Obama adviser, Santelli agree: Inflation isn’t abating despite Biden spin

Source: Hot Air

How do we calculate today’s CPI report against expectations set by Joe Biden? Before we get to either Rick Santelli or Jason Furman, let’s first check in with our pal Jim Geraghty. Remember the White House’s end-zone dance over “zero percent inflation” last month? Jim certainly does:

Having set that expectation — and then passing and signing a bill titled the “Inflation Reduction Act” — Biden and Democrats placed a big bet on the next two cycles of inflation reporting before November’s midterms. Today’s CPI report makes clear what a longshot that was and how badly their bet went. CNBC’s Rick Santelli notes that all of the measures were “hotter than expected,” and that he knows why:

SANTELLI: What bothers me in regard to inflation is everybody here on this panel agreed, months ago, that one of the reasons that inflation’s high was all of the government spending. And after we agreed on that, what did the government do? They spent more! Student loans, welfare in terms of the CHIPS Act, seems like nothing is sinking in. These numbers aren’t better than expected, and maybe they shouldn’t be – and maybe ultimately, they’re going to start to go back up.

Santelli’s not the only one barking at the White House over expectations. Barack Obama’s chair of the Council of Economic Advisers Jason Furman called the new CPI report “not pretty,” and warned that “broad-based relief [is] not coming”:

The soft landing odds have been falling all year as fiscal discipline has been left only to the Fed’s monetary policy. Now we know why Federal Reserve chair Jerome Powell went out of his way late last month to declare war on inflation. At the time, I called it a vote of no confidence in Biden’s policies, and especially the so-called “Inflation Reduction Act”:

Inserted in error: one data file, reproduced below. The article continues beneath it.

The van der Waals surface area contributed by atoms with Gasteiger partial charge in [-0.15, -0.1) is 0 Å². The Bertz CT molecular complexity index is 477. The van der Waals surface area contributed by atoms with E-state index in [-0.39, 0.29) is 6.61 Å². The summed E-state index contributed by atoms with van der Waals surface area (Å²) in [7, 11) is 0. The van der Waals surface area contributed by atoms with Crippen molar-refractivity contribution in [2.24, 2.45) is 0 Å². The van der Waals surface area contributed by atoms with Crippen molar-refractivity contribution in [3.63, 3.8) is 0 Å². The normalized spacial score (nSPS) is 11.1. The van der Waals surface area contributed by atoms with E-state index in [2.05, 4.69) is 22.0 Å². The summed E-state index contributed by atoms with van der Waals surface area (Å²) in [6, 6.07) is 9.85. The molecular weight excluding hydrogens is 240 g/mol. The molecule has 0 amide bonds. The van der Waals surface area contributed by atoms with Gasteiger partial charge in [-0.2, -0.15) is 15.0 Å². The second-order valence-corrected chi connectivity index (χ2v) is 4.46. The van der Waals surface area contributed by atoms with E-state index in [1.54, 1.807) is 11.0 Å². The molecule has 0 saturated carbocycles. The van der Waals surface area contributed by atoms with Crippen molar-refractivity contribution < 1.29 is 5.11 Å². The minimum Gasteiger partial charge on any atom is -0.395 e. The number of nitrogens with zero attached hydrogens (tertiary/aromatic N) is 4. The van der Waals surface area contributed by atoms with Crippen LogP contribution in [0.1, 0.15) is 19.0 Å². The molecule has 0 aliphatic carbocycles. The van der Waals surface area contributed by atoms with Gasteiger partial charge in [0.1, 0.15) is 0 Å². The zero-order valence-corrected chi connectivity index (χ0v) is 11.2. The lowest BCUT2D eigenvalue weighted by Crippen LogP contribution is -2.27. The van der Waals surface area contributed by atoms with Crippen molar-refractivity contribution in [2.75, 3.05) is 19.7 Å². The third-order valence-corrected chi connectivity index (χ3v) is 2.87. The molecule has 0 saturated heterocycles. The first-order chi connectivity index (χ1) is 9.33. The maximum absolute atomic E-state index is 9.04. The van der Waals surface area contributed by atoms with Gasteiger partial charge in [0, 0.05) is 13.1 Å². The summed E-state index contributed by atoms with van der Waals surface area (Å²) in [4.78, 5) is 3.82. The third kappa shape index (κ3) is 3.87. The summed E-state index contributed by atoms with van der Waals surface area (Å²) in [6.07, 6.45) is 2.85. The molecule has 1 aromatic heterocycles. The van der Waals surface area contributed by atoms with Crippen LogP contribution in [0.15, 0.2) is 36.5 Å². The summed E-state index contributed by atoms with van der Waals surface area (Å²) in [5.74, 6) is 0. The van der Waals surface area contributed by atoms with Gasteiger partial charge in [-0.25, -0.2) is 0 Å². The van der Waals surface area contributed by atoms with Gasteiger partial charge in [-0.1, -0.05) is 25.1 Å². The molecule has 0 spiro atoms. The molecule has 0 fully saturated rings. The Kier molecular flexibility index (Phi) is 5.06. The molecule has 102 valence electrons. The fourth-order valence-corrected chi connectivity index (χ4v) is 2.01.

That’s a big vote of no-confidence in Biden’s new Inflation Reduction Act, and for good reason — it doesn’t reduce inflation at all. Thanks to Biden’s decision to toss $500 billion or more at student-loan forgiveness, it doesn’t reduce the deficit either, but all of that government spending will worsen inflation, and Powell knows it. He has no choice but to use monetary policy to fight inflation since Biden and the Democrats in Congress refuse to fight it with fiscal and tax policies that would either limit consumption or — better yet — spike production.

Just how bad will it get? After today’s report, traders are now betting that the Fed will hike its interest rate a full percentage point rather than the 0.75% level tried the last two meetings:

Derivatives markets are now showing the possibility of a full percentage-point rate increase at the Federal Reserve’s next meeting on Sept. 21, following Tuesday morning’s hotter-than-expected inflation print.

Following today’s hotter-than-expected inflation print, expectations for a 0.50-point increase in September quickly dropped to zero from 14% earlier Tuesday morning. The odds of a 0.75 percentage-point increase dropped to 80% from 86% while the chances of a full 1 percentage point rise jumped to 20% from negligible (per CME Group’s FedWatch Tool).

The terminal rate, or the point at which the benchmark interest rate peaks, is now expected to reach over 4.2% in April from just under 4% prior.

It may have to go higher than that. Generally speaking, interest rates and the PCE index inflation rate would have to meet before inflation cools. Right now the Fed’s benchmark is between 2.25-2.5%, and the last PCE index rate of inflation was 6.3%. Unless the Fed gets that to bend down fast, interest rates will have to rise rapidly and/or over a long period to get demand down and cool the economy. At this rate, a so-called “soft landing” looks more like fantasy than reality, especially while Biden and his team keep dreaming up cash out of thin air.